Words by Rachel Ha-Eun Lee
Look behind you. I’m building a home.
Before walking through the door, the first installation began on the sidewalk. Dancer Jenna Charko moved effortlessly, luring you to enter the Salvatore LaRussa Studios in New York City. Unlike typical performance venues, this space resembled a home with its brick walls, garage door with a hanging basketball hoop, and an outdoor archway. Using the space to its fullest, every hallway, staircase, room, and wall was decorated with imagery, poetry, projections, dance, and visual art by local artists.
ESTIA Day Fest on May 21, 2023 showcased over 30 artworks, predominantly dance works but other mediums as well. It offered a full-day museum-like experience that allowed attendees to immerse themselves in the intimate work these artists shared.
The first two hours consisted of various interdisciplinary movement installations and dance films that were arranged throughout LaRussa. Many works felt connected to nature and nostalgia such as Eco-locate by Maxine Flasher-Düzgünes, Edited World by Angelina Laguna, and I Breathed in that Place at That Time by Mayu Nakaya. Some artists showcased multiple works such as Good to Know We All Don’t Know What’s Happening by Jenna Charko, who also had her painting series, The Dancer: Body As Art Object and her film Precipice on display nearby. Archival Log by Ari Lamora was another artist who showcased multiple mediums, dancing in an entryway next to their portrait photos titled Red, captured by Kenneth Osborn. Other notable works that lost me in time, included a dance duet in the outdoor space titled Pick Up the Pieces by Meredith Baughman and Maggie Joy, and the installation Skin to Skin by Haley Morgan Miller, who sat on the floor for two hours, employing their bare back as a projector screen for a loop of photos by Raine Roberts, in collaboration with Kaegan Casey. Nevertheless, the installation that took my breath away was Home is… by Kat Almirañez.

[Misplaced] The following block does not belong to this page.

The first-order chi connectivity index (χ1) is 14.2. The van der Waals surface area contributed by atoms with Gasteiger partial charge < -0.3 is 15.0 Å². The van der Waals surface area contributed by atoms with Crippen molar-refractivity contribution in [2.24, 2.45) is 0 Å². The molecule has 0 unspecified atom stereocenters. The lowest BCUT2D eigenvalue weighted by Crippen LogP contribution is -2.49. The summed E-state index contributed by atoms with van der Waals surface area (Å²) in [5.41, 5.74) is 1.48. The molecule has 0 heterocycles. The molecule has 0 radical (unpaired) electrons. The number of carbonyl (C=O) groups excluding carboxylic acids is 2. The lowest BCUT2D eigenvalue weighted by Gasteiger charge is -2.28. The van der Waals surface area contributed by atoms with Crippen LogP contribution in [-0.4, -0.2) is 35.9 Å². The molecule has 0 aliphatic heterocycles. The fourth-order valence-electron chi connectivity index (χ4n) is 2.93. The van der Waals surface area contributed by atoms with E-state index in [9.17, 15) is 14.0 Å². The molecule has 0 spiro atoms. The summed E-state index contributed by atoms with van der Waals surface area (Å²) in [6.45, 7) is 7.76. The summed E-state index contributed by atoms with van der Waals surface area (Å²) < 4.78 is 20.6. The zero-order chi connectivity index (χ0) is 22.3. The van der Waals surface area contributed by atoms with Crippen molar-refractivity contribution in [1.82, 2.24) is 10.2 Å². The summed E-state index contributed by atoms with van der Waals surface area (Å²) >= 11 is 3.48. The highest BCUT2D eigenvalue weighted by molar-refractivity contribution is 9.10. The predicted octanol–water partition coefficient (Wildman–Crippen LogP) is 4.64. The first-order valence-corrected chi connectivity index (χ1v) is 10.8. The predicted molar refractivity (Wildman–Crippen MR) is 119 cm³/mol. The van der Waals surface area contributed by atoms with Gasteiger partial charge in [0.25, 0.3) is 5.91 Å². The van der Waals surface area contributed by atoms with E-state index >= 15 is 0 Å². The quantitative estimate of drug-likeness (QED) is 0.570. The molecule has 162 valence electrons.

The outdoor archway was covered in artwork that visually represented responses Almirañez collected to the prompt Home is…. The artwork included expressions such as “Home is where I can be myself,” “Home is my preferred location,” “Home is not here,” and much more. At the end of the archway, the words leaped out from the paper, Look behind you, I’m building a home. When you turned around, there was Almirañez stitching photos, tissues, books, game controls, and other nostalgic objects onto themself and the paper that they were covered with. To me, this was the theme of the entire festival and ESTIA as an organization – a home built by founders Lydia Perakis and Lola Selsky for artists who need a safe and welcoming place to share their art.
After the installations, the outdoor stage space became the center for the rest of the day. Opening with three artists, Efrén Olson-Sánchez spoke and sang in English and Spanish in Voces along with Dex McBean and JROSE who delivered spoken word performances. All three performers encouraged the audience, but I was especially moved by JROSE’s deep-cut words and the repeated affirmations that she had the audience say with her.
The stage works show at 3:00 pm presented twelve diverse dance performances that ranged from comedic theater to street styles, contemporary dance, and Classical Indian dance. This drew out a wide spectrum of emotions for myself and the audience. Laughter filled the air when we watched Ana Moioli eat clementines in What Dreams Are Made Of, with Devlin Stark dressed as Hilary Duff in Fanny Unpacked by Ana Moioli, Devlin Stark and Marina Zurita. Love and grief were felt watching tender movements and listening to sound bites of an interview about a loved individual in While I was Homegrowing by Lucia Gagliardone. Smiles appeared on every face from dancer Jovanna Parks’s chip-eating antics and radiant personality as well as dancer Peter Cheng’s expansive and beautiful solo in We Just Seem to be Here choreographed by Jordan Miller and Konverjdans.
After the performances, the artists gathered together for a Q and A session with the audience.
“ESTIA means home in Greek,” said Lydia Perakis. “The world needs more connection. We can’t wait for institutions to give it to us.”
ESTIA Creative Home’s Day Fest did exactly what their name entails, they’ve taken matters into their own hands and have built a home for artists to share, be empowered, and create a new family.
“Community has been this whole process,” said artist Lucia Gagliardone. “This is community.”